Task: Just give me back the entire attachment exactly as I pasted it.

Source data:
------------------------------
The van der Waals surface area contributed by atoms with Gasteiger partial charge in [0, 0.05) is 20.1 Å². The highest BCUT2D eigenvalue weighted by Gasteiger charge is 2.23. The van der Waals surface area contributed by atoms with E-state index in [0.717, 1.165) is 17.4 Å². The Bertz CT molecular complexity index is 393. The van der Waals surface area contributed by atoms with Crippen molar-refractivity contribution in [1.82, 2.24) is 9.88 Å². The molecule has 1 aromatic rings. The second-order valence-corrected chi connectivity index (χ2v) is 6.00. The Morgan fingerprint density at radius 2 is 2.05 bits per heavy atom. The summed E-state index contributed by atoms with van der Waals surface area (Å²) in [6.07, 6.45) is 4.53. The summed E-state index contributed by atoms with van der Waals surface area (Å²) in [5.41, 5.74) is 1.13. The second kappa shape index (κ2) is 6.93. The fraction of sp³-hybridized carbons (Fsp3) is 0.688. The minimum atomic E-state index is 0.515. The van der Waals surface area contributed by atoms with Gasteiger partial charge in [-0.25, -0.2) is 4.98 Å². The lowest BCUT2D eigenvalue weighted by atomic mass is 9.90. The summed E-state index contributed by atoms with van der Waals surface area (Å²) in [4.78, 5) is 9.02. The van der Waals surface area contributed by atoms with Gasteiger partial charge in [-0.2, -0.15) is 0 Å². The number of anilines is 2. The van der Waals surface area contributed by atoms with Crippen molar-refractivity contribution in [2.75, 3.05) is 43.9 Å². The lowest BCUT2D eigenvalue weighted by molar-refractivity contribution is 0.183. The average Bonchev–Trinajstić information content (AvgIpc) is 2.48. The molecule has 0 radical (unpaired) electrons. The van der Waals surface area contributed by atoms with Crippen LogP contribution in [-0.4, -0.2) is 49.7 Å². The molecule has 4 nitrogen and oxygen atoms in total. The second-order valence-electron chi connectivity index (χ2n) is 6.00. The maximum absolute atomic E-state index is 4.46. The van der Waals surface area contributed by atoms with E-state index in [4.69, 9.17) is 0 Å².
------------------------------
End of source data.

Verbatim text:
The van der Waals surface area contributed by atoms with Gasteiger partial charge in [0, 0.05) is 20.1 Å². The highest BCUT2D eigenvalue weighted by Gasteiger charge is 2.23. The van der Waals surface area contributed by atoms with E-state index in [0.717, 1.165) is 17.4 Å². The Bertz CT molecular complexity index is 393. The van der Waals surface area contributed by atoms with Crippen molar-refractivity contribution in [1.82, 2.24) is 9.88 Å². The molecule has 1 aromatic rings. The second-order valence-corrected chi connectivity index (χ2v) is 6.00. The Morgan fingerprint density at radius 2 is 2.05 bits per heavy atom. The summed E-state index contributed by atoms with van der Waals surface area (Å²) in [6.07, 6.45) is 4.53. The summed E-state index contributed by atoms with van der Waals surface area (Å²) in [5.41, 5.74) is 1.13. The second kappa shape index (κ2) is 6.93. The fraction of sp³-hybridized carbons (Fsp3) is 0.688. The minimum atomic E-state index is 0.515. The van der Waals surface area contributed by atoms with Gasteiger partial charge in [-0.25, -0.2) is 4.98 Å². The lowest BCUT2D eigenvalue weighted by atomic mass is 9.90. The summed E-state index contributed by atoms with van der Waals surface area (Å²) in [4.78, 5) is 9.02. The van der Waals surface area contributed by atoms with Gasteiger partial charge in [-0.2, -0.15) is 0 Å². The number of anilines is 2. The van der Waals surface area contributed by atoms with Crippen molar-refractivity contribution in [2.75, 3.05) is 43.9 Å². The lowest BCUT2D eigenvalue weighted by molar-refractivity contribution is 0.183. The average Bonchev–Trinajstić information content (AvgIpc) is 2.48. The molecule has 0 radical (unpaired) electrons. The van der Waals surface area contributed by atoms with Crippen LogP contribution in [-0.4, -0.2) is 49.7 Å². The molecule has 4 nitrogen and oxygen atoms in total. The second-order valence-electron chi connectivity index (χ2n) is 6.00. The maximum absolute atomic E-state index is 4.46. The van der Waals surface area contributed by atoms with E-state index in [4.69, 9.17) is 0 Å².